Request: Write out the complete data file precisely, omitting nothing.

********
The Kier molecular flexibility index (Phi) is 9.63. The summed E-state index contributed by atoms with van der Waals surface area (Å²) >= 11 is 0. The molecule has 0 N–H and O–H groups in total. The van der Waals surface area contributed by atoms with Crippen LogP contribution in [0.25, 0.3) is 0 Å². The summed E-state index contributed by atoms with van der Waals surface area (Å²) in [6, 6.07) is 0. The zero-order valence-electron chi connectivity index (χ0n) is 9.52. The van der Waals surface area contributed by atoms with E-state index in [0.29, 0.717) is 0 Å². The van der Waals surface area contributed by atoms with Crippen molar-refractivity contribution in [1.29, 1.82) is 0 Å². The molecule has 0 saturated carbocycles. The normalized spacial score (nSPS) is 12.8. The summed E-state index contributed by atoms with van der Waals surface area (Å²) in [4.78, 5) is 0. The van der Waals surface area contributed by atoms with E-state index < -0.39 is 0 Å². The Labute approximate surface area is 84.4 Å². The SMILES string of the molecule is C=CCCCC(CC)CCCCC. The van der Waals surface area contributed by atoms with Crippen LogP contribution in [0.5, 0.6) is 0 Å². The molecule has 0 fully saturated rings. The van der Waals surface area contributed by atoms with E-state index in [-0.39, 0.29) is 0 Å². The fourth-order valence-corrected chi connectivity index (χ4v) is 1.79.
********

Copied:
The Kier molecular flexibility index (Phi) is 9.63. The summed E-state index contributed by atoms with van der Waals surface area (Å²) >= 11 is 0. The molecule has 0 N–H and O–H groups in total. The van der Waals surface area contributed by atoms with Crippen LogP contribution in [0.25, 0.3) is 0 Å². The summed E-state index contributed by atoms with van der Waals surface area (Å²) in [6, 6.07) is 0. The zero-order valence-electron chi connectivity index (χ0n) is 9.52. The van der Waals surface area contributed by atoms with E-state index in [0.29, 0.717) is 0 Å². The van der Waals surface area contributed by atoms with Crippen molar-refractivity contribution in [1.29, 1.82) is 0 Å². The molecule has 0 saturated carbocycles. The normalized spacial score (nSPS) is 12.8. The summed E-state index contributed by atoms with van der Waals surface area (Å²) in [4.78, 5) is 0. The van der Waals surface area contributed by atoms with E-state index < -0.39 is 0 Å². The Labute approximate surface area is 84.4 Å². The SMILES string of the molecule is C=CCCCC(CC)CCCCC. The van der Waals surface area contributed by atoms with Crippen LogP contribution in [0.5, 0.6) is 0 Å². The molecule has 0 fully saturated rings. The van der Waals surface area contributed by atoms with E-state index in [-0.39, 0.29) is 0 Å². The fourth-order valence-corrected chi connectivity index (χ4v) is 1.79.